For those with limited mobility, a traditional step-in bathtub can often be a challenge, or even a safety hazard. Luckily there are solutions for those who want to be able to take a warm bath but for whom a standard tub is no longer a safe option. These solutions include tub cut-outs and walk-in bathtubs. While these both achieve the basic goal of making a bathtub accessible, they differ greatly in features and cost.
A tub cut-out is a quick and economical option for converting a standard step-in tub into a walk-in shower or bathtub. During this process, a portion of the sidewall of an existing bathtub is removed and a watertight composite insert cap is placed over the cut out. This reduces the height of the sidewall to approximately 6 to 6 ½ inches, allowing for easier access to the tub. However, if you’d like to continue to bathe after a tub cut is completed, you’ll need to choose a tub cut with a watertight door or convertible door option. The user can still shower using a standard shower curtain to contain water.
As noted, a tub cut out is an affordable and quick option with a starting cost of around $1,495 for a convertible door model with installation. It can typically be completed in one day.
While this can be a good solution, there are several drawbacks.
- While transfer from a wheelchair is possible, it is not ideal.
- The user will need to lower themselves into standard tub depth to bathe, so grab bars or mechanical bath lift are recommended.
- To avoid spillage, the user will need to be in the tub while it fills with water and drains.
- A tub cut out cannot be used with whirlpool jets or lined bathtubs.
You may have seen walk-in tubs in television commercials or print ads. They are heavy duty replacement tubs for your standard shower/bathtub combo. They have a watertight door that typically swings out and a seat built into the design. Most walk-in tubs come with therapeutic whirlpool jet options and other features such as handrails and an adjustable shower head for seated showering.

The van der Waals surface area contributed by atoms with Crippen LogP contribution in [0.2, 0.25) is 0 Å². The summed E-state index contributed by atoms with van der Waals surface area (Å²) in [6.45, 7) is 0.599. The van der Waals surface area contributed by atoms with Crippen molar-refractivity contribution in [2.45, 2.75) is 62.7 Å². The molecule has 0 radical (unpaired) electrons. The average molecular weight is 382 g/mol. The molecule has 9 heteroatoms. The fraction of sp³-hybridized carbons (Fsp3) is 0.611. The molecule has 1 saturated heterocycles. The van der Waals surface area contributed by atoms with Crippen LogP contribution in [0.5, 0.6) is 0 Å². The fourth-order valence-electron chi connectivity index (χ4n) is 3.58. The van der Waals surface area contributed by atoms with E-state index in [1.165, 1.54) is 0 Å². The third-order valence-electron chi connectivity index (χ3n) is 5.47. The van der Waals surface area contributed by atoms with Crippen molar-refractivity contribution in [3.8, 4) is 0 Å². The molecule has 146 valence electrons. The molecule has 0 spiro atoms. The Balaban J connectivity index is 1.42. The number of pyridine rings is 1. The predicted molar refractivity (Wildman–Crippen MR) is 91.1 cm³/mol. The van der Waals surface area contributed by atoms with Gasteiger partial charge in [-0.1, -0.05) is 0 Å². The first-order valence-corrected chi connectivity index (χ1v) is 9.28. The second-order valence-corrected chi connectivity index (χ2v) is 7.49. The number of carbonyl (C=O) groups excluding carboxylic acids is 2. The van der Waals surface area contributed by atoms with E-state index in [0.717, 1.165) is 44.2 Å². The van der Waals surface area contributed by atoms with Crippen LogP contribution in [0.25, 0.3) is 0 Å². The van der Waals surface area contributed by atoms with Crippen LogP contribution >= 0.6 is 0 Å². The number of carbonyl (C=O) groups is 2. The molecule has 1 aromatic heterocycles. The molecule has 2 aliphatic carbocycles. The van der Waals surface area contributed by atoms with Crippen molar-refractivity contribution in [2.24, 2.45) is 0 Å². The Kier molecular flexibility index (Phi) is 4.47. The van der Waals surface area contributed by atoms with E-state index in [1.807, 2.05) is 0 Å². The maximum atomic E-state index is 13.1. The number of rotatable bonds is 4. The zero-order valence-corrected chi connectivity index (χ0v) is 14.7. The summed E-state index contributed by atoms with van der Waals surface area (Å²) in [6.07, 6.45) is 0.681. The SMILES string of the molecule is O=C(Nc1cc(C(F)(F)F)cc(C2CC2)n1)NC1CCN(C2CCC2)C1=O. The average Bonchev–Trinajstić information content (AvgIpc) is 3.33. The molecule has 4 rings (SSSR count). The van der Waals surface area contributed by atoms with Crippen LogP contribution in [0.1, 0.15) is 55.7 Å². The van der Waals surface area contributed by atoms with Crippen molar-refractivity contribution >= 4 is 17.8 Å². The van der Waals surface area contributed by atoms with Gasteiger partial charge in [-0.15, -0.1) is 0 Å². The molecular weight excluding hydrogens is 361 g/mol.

They are the safer bathing option since they have a sturdy design and a low threshold, and the user does not need to lower themselves to standard tub depth. Jetted tubs also have great therapeutic advantages over non-jetted tubs for those with arthritis, circulation issues, or general aches and pains.
As with a tub cut out, there are also some drawbacks to a walk-in bathtub.
- It is a significant modification that often requires a permit. The project can take a week, especially if plumbing must be altered.
- Walk-in tubs can be expensive. Buyers can expect to spend up to $10,000 or more for a tub with installation depending on the make, model, and features you choose.
- Like a tub cut out, the user must be seated in the tub during the filling and draining process to avoid spillage. However, unlike tub cuts, fast filling and draining features are available from many manufacturers.
If you are on a limited budget or need a quick turnaround, a tub cut may be the right solution for you. Keep in mind that the ideal user should have ample mobility and upper body strength to comfortably use this solution for bathing.
While the costlier option, walk-in bathtubs are typically safer and offer more therapeutic benefits than a tub cut. If you feel that a walk-in tub is the right solution but it’s not within your budget, check to see if you qualify for third-party funding such as Medicaid waivers. Many providers also offer consumer financing which might make sense for you.